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TOXBASE and its use in collecting data on new and uncommon products of interest

Author/s Adams RD, Good AM, Thomas SHL, Thompson JP, Vale JA, Eddleston M
Year 2015
Type of publication Conference proceeding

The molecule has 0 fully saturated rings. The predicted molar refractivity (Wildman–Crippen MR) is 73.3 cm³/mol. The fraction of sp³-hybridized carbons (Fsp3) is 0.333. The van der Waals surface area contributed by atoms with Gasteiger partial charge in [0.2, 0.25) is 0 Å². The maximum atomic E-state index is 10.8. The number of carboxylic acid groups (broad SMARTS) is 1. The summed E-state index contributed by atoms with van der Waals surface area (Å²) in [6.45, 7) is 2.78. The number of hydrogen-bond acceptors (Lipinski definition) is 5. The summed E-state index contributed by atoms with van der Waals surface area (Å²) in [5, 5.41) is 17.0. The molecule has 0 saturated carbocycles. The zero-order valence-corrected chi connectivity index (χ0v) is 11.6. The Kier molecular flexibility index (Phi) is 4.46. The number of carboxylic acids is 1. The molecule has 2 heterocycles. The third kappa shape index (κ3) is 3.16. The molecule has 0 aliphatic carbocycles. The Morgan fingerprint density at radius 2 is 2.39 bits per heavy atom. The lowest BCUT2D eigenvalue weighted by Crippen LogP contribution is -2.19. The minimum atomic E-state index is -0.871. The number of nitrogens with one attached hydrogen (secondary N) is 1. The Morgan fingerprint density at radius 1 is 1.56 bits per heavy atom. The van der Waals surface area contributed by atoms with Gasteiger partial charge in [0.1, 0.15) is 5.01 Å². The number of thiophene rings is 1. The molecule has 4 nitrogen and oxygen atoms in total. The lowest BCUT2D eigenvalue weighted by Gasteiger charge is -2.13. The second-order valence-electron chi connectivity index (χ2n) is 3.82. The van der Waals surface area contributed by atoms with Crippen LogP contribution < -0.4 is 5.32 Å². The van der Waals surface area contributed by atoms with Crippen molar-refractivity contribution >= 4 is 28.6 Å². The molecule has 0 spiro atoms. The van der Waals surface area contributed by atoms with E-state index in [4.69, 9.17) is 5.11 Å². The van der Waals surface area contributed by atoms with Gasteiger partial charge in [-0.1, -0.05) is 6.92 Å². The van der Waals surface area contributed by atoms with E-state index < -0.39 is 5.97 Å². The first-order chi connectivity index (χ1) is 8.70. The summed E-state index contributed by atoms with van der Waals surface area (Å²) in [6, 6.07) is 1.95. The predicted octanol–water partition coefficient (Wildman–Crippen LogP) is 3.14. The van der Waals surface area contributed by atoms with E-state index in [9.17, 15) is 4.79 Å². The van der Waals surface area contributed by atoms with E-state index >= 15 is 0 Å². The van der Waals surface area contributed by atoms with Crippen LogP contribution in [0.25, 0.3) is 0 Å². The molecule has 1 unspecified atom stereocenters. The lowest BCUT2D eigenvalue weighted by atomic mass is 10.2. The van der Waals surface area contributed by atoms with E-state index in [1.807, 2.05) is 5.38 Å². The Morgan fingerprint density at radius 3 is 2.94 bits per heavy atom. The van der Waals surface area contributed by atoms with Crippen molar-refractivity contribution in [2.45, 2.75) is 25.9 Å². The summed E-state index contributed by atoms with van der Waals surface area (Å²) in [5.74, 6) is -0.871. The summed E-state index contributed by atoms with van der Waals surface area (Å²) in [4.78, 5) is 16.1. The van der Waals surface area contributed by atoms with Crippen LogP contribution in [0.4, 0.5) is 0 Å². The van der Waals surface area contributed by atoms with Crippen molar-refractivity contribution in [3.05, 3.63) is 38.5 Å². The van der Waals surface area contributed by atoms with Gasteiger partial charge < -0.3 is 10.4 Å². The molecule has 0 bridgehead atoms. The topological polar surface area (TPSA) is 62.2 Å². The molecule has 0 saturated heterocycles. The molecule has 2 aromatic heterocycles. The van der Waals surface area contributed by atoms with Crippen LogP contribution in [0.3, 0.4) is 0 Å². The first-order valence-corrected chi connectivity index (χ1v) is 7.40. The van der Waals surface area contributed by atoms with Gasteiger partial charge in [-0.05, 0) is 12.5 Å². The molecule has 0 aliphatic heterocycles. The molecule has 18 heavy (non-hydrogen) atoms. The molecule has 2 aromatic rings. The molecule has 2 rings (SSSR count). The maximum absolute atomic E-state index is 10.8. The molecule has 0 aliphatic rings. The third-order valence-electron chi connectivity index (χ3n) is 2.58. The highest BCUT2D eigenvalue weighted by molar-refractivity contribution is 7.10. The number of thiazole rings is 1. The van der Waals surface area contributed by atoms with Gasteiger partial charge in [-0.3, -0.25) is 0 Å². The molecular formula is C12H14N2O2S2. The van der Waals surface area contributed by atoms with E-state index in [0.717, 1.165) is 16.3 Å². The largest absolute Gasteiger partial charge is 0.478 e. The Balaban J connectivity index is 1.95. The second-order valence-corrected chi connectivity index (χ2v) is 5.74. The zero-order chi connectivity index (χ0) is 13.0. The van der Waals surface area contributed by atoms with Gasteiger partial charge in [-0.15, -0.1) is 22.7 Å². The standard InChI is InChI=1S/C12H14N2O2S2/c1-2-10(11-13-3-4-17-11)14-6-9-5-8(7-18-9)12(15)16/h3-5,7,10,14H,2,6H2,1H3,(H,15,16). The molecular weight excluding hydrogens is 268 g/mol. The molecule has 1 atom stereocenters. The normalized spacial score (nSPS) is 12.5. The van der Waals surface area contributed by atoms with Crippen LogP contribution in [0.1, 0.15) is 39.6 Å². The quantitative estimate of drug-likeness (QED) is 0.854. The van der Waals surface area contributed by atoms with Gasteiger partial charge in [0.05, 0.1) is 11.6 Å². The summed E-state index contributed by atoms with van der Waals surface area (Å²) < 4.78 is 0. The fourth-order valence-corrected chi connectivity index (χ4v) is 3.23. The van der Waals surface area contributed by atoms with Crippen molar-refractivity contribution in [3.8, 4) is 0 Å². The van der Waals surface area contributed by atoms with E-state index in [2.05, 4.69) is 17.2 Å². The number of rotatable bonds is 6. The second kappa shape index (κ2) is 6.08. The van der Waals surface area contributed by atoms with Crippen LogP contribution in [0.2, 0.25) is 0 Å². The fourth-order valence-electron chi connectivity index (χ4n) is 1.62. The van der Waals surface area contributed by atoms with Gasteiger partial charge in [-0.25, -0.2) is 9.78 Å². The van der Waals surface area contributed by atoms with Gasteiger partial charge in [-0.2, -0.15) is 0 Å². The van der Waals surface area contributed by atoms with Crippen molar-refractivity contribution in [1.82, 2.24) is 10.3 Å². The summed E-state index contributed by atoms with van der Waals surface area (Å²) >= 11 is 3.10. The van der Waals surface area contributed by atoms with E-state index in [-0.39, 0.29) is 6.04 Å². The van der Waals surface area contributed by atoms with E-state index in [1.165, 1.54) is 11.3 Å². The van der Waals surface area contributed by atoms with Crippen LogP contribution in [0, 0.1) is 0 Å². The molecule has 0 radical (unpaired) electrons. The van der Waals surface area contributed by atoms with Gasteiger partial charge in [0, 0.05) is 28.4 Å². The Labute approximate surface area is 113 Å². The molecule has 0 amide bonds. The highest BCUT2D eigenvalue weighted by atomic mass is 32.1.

Objective: To describe reports submitted to TOXBASE ® relating to new, uncommon and other products of interest. Methods: From 2000 a link to an optional electronic questionnaire was added for completion by healthcare professionals accessing new TOXBASE ® entries of interest. This included new products (e.g. black triangle drugs), uncommon agents and novel treatments such as the use of intravenous lipid emulsion. Reports were collated and entered into Microsoft Access. Results: From July 2000 to April 2014 1,246 product questionnaires were received, relating to pharmaceuticals (855, 68.6%), novel psychoactive substances (NPS) (153), household products (143), drugs of abuse (34), other (22), unlicensed pharmaceuticals (10), water proofers (9), weight loss agents (5), plants (5), unknown (4), antidotes (3) and veterinary products (3). Of 143 household products 132 were detergent capsules. Of these 16 patients were asymptomatic (12.1%). Symptomatic patients reported eye pain (64, 48.5%), of which 10 (15.6%) reported corneal damage, gastrointestinal symptoms (25), CNS depression (7), skin damage (5) and reduced respiratory rate (1). The fi rst report about an NPS (“Bolts Extra Strength”) was received in 2006. The patient was tachycardic and agitated. Between 2007 and 2009 6 reports related to benzylpiperazine. Since 2009 there have been 78 reports related to mephedrone and a further 69 reports about 30 other NPS. Two deaths (from cardiac arrest) have been reported (benzo fury, 5,6- methylenedioxy-2-aminoindane [MDAI]). Only 3 reports involved asymptomatic patients. Symptoms reported were cardiac features (78, 51%), agitation (42, 27.5%), hallucination (33), gastrointestinal symptoms (27), convulsions (14) and acute psychotic episode (5). Additional features were reported in 135 (88.2%) cases. Unlicensed pharmaceuticals were melanotan (7), “ melanotan 2 ” (2) and flupirtine (1). All patients exposed to melanotan reported gastrointestinal symptoms (nausea, vomiting, abdominal pain). Other symptoms included dizziness (3), flushing (2) and chest discomfort (2). Across Europe in 2003 a sharp increase in respiratory symptoms (cough, dyspnoea, alveolitis and pulmonary oedema) was reported after the use of some water-repellent aerosols. Subsequent to this, 9 reports of adverse features were collected following exposure to waterproofing sprays reported via TOXBASE, 8 between 2004 and 2009 and the most recent in 2013. Symptoms reported included persistent cough (7), dyspnoea (6) and rigors (2). Reports were received on 128 pharmaceutical products, most frequently montelukast (85), bupropion (61), orlistat (54), quetiapine (48), paracetamol (48), pregabalin (36), sildenafi l (33), melatonin (31), levetiracetam (29) and escitalopram (28). Conclusion: In addition to alerting, TOXBASE ® provides a useful route to collect user generated data on products of interest. This data can be used to monitor exposure prevalence over time and to gather symptom profile data on agents of concern.

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